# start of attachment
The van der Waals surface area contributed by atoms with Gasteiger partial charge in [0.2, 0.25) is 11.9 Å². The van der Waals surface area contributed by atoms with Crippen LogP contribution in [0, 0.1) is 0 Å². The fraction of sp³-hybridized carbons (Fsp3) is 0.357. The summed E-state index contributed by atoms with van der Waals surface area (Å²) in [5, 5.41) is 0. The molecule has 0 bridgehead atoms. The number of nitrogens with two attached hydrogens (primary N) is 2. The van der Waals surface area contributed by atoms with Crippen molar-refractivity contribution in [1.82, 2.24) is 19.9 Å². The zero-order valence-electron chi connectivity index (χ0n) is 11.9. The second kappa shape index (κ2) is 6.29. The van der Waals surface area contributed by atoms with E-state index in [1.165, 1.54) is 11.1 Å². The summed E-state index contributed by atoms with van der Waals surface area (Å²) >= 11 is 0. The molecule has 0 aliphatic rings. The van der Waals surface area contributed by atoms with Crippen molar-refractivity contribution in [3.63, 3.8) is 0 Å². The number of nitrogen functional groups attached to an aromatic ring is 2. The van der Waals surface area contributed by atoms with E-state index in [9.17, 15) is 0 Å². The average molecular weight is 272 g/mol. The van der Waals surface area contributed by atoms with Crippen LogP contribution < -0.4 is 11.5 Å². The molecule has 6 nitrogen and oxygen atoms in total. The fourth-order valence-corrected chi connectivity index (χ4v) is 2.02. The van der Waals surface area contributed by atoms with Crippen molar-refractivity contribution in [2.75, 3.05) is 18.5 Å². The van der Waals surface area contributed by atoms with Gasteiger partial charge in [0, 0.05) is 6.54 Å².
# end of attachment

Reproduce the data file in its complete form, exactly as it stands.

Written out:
The van der Waals surface area contributed by atoms with Gasteiger partial charge in [0.2, 0.25) is 11.9 Å². The van der Waals surface area contributed by atoms with Crippen LogP contribution in [0, 0.1) is 0 Å². The fraction of sp³-hybridized carbons (Fsp3) is 0.357. The summed E-state index contributed by atoms with van der Waals surface area (Å²) in [5, 5.41) is 0. The molecule has 0 bridgehead atoms. The number of nitrogens with two attached hydrogens (primary N) is 2. The van der Waals surface area contributed by atoms with Crippen molar-refractivity contribution in [1.82, 2.24) is 19.9 Å². The zero-order valence-electron chi connectivity index (χ0n) is 11.9. The second kappa shape index (κ2) is 6.29. The van der Waals surface area contributed by atoms with E-state index in [1.165, 1.54) is 11.1 Å². The summed E-state index contributed by atoms with van der Waals surface area (Å²) >= 11 is 0. The molecule has 0 aliphatic rings. The van der Waals surface area contributed by atoms with Crippen molar-refractivity contribution in [3.63, 3.8) is 0 Å². The number of nitrogen functional groups attached to an aromatic ring is 2. The van der Waals surface area contributed by atoms with E-state index in [9.17, 15) is 0 Å². The average molecular weight is 272 g/mol. The van der Waals surface area contributed by atoms with Crippen LogP contribution < -0.4 is 11.5 Å². The molecule has 6 nitrogen and oxygen atoms in total. The fourth-order valence-corrected chi connectivity index (χ4v) is 2.02. The van der Waals surface area contributed by atoms with Crippen molar-refractivity contribution in [2.75, 3.05) is 18.5 Å². The van der Waals surface area contributed by atoms with Gasteiger partial charge in [0, 0.05) is 6.54 Å².